The Supreme Court’s decision in Citizens United gave wealthy corporations and special interests the green light to hide behind front groups while they spend unlimited amounts of money influencing our elections. The 2014 election set a new record for political spending, but because Senate Republicans blocked passage of the DISCLOSE Act, we have no idea where much of it came from.
The Federal Election Commission (FEC) has had five years to fix this mess — now they’re finally asking the public for input on how best to improve our disclosure rules and their enforcement.
We have until January 15 to weigh in with comments, so we need you to speak up now.
Here’s a sample comment you can use, but a message in your own words will be even more effective:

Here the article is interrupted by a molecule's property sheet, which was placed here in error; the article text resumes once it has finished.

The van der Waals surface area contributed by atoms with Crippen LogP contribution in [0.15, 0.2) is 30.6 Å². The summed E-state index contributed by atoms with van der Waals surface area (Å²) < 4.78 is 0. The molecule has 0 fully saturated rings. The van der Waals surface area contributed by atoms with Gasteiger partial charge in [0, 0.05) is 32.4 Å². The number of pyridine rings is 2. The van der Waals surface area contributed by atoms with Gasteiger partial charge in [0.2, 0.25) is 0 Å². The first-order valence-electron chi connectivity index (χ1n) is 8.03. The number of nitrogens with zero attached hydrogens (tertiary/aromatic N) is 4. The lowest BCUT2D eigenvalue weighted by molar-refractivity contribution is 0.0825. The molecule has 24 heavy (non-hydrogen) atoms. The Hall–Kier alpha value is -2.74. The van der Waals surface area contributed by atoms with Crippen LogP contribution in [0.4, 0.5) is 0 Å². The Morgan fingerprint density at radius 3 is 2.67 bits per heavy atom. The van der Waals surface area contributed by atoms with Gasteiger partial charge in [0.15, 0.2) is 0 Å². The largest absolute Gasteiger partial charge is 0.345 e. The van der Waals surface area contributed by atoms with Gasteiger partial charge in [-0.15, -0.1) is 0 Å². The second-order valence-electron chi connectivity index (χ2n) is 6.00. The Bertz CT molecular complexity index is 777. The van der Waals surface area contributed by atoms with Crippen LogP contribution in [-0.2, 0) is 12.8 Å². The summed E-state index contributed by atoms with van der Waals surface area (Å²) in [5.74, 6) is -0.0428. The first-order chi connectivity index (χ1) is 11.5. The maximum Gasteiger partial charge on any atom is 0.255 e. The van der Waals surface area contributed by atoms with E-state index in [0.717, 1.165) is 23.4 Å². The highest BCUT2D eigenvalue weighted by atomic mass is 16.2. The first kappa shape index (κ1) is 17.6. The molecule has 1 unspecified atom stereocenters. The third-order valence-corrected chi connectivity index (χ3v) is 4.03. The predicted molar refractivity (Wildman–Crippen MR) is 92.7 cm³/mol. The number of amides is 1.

We have a right to know to whom elected officials are beholden, but our current system allows many political spenders to hide their true identities. That’s simply unacceptable in a democracy. Please enact new rules to bring dark money political spenders out into the open and disclose the true identities those who bankroll political ads.
In Citizens United, the Supreme Court assumed we would know who is trying to influence our decisions on Election Day – and who is buying attention from our elected officials. But since that decision five years ago, hundreds of millions of dollars from secret sources have been spent in ways that will lead to corruption.
Please update and strengthen the FEC’s disclosure rules to protect our democracy.
We deserve to know who’s influencing our democracy. That shouldn’t be controversial – even the Supreme Court agreed 8-1 in Citizens United that disclosure is necessary for voters to make informed decisions.
But five years later, our airwaves are flooded with ads by groups with opaque names like “Crossroads GPS” – and it’s anyone’s guess who’s really paying for them.